In 2007, Momoko Ueda took the Japan LPGA tour by storm, becoming the youngest player to finish first on the money list after winning five tournaments. Stylish and super talented, it wasn’t long before she became a household name in her homeland.
Being just 21 at the time, though, achieving success in her own country was not enough for the young sensation. She wanted to prove herself on the international stage and that meant playing in America.
“Of course it would have been much easier to stay on the Japan tour but it was always my dream to play in the States,” Ueda, who is 25, tells Weekender. “Whether you are talking about money or fame, America is the place to be.” Walking onto the green outside Japan, she says, the passion of the audience is palpable. The atmosphere is intense.
In Japan, it is more subdued, with ripples of applause and none of the heat she feels would push her harder to succeed.
“I think for a golfer to be truly able to say that they have made it on the world stage,” Ueda says, “they must win in the US.”
The American LPGA tour is the ultimate test of a golfer’s credentials. Ueda qualified after winning the 2007 Mizuno Classic (a tournament jointly sanctioned by the US based LPGA tour and the Japan LPGA, which she also won in 2011), and is now in her fifth year. Spending more than half of her time abroad, she has found life tough.
Ueda feels that with language skills lacking, it is difficult to express “even half” of her ideas or personality and she can feel isolated on tour.
With a relentless schedule of sponsor meetings and media rounds, almost all of it in English, it is almost impossible to be independent, she says, “sometimes, I feel like a baby.”
The LPGA funds English language teachers to assist Japanese players to help with this but, even with this support, Ueda, who seems such a naturally outgoing and talkative person, has found life frustrating.
Playing abroad can often prove difficult for Japanese sports stars but victories help. After a long barren spell, Ueda has got that winning feeling back again, after taking the Mizuno Classic for the second time last November and she is hopeful that it will be the catalyst for further success.
“That tournament opened the door to America for me several years ago but, to go further I have had to go through several walls. Of course, I am delighted to have won again in Japan. But it has just made me realize how much I want to win in the US.”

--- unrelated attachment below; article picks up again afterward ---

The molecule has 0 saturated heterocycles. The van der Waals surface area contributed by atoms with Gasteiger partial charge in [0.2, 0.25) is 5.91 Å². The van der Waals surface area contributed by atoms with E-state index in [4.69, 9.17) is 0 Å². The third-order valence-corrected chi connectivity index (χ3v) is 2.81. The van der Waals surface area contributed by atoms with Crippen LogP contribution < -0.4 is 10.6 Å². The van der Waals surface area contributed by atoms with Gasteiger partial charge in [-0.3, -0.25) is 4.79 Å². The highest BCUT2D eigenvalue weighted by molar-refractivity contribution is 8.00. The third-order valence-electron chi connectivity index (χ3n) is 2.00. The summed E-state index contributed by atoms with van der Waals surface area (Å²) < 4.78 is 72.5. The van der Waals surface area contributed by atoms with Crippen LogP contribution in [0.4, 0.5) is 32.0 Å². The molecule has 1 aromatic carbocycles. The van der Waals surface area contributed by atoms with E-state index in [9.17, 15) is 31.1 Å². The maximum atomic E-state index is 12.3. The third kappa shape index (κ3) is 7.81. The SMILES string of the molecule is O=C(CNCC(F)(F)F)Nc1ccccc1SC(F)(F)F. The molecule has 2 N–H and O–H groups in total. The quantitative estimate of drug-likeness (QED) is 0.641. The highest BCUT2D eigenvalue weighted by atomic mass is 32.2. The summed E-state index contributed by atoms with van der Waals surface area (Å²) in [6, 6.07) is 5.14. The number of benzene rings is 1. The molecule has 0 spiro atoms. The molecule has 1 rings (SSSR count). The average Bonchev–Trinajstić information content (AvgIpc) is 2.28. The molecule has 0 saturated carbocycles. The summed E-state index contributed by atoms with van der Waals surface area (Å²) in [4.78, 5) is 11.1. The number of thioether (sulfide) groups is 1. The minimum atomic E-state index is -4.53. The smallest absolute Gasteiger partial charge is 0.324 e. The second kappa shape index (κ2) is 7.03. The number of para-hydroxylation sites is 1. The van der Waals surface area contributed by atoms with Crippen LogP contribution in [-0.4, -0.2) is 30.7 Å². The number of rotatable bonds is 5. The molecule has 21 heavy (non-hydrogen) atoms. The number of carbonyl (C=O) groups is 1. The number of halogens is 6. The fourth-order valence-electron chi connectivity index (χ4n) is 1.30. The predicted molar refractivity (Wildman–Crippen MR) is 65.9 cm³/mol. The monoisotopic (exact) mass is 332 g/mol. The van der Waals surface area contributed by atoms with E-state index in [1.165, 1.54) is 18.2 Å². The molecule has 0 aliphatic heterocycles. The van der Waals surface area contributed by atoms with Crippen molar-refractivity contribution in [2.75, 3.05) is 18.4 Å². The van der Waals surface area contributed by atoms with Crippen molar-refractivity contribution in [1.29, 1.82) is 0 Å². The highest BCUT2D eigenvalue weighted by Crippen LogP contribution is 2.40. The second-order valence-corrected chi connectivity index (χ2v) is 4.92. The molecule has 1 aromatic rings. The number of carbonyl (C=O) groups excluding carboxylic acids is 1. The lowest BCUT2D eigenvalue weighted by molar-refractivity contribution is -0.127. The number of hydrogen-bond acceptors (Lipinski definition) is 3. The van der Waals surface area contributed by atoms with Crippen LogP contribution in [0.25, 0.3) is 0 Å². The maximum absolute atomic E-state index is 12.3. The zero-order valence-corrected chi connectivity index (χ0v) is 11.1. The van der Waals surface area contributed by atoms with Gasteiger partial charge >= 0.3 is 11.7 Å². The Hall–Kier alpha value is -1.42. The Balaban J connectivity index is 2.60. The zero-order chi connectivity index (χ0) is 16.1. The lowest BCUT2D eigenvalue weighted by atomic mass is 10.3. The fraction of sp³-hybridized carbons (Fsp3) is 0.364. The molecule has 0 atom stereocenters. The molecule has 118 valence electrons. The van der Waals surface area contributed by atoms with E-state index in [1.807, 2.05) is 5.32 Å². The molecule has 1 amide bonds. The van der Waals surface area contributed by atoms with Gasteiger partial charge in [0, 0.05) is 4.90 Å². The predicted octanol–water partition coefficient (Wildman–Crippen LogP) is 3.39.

This inner drive to succeed is something she has had since she started playing the sport, aged just nine. Ueda is used to doing things the hard way; many golfers come from privileged backgrounds but that certainly wasn’t the case with Ueda.
At 10 she earned a scholarship and invited to join the prestigious Sakata golf academy, where she could borrow equipment and use the course for free. It was an opportunity she will never forget.
“Golf academies are pretty rare in Japan,” Ueda says. “It [Noburio Sakata’s school] was the only one we had here and I owe him a lot for that chance. I am not planning to retire anytime soon but, when I eventually do, I would like to give something back to the next generation.”
She wants to inspire the youth of today, the same way Karrie Webb, Annika Sorenstram and Tiger Woods inspired her. These are charismatic choices for role models; their strong personalities matched their talent and this made them more interesting to watch, Ueda explains, saying that her dreams of following in the footsteps of these kind of players were not only based on talent.
Now, it is Ueda who young female golfers aspire to be like. She has the whole package, with playing ability and a solid reputation built on substance, not just style.
Fashion, it is clear though, is a passion. She seems keen to add that it does come second behind golf.
She loves designers like Stella McCartney, Philip Lim and Jeanne Valet and spends a lot of her free time flicking through fashion magazines. “In the past, people tended to see golfers as quite reserved but I always thought, ‘why shouldn’t players look good?’”
Now golf is viewed as a fashionable sport and this has led to a rapid increase in the number of women playing it here. That is something that really pleases Ueda. “I want to see even more professionals coming through. I have a great relationship with the junior players and the competition they provide can only help me become a better player.”
Ueda, now 25, is mostly positive about how her game is developing. Whilst she finds it hard to smile on the green – under intense scrutiny she has said that she struggles – that doesn’t mean she isn’t pleased to be on the LPGA tour.
Momoko loves playing in front of fans from overseas but hopes she can work on producing performances under pressure and find a balance between thriving on that and feeling relaxed enough.
When she talks about the enthusiasm of the crowds in the US and Europe, you can feel her passion but also, her frustrations. “The mood is just much more electric there. I would really love for more foreigners to come to tournaments here and to help Japan recreate that.”
Interview by Matthew Hernon
Have a look at Momoko Ueda’s official site for more details.
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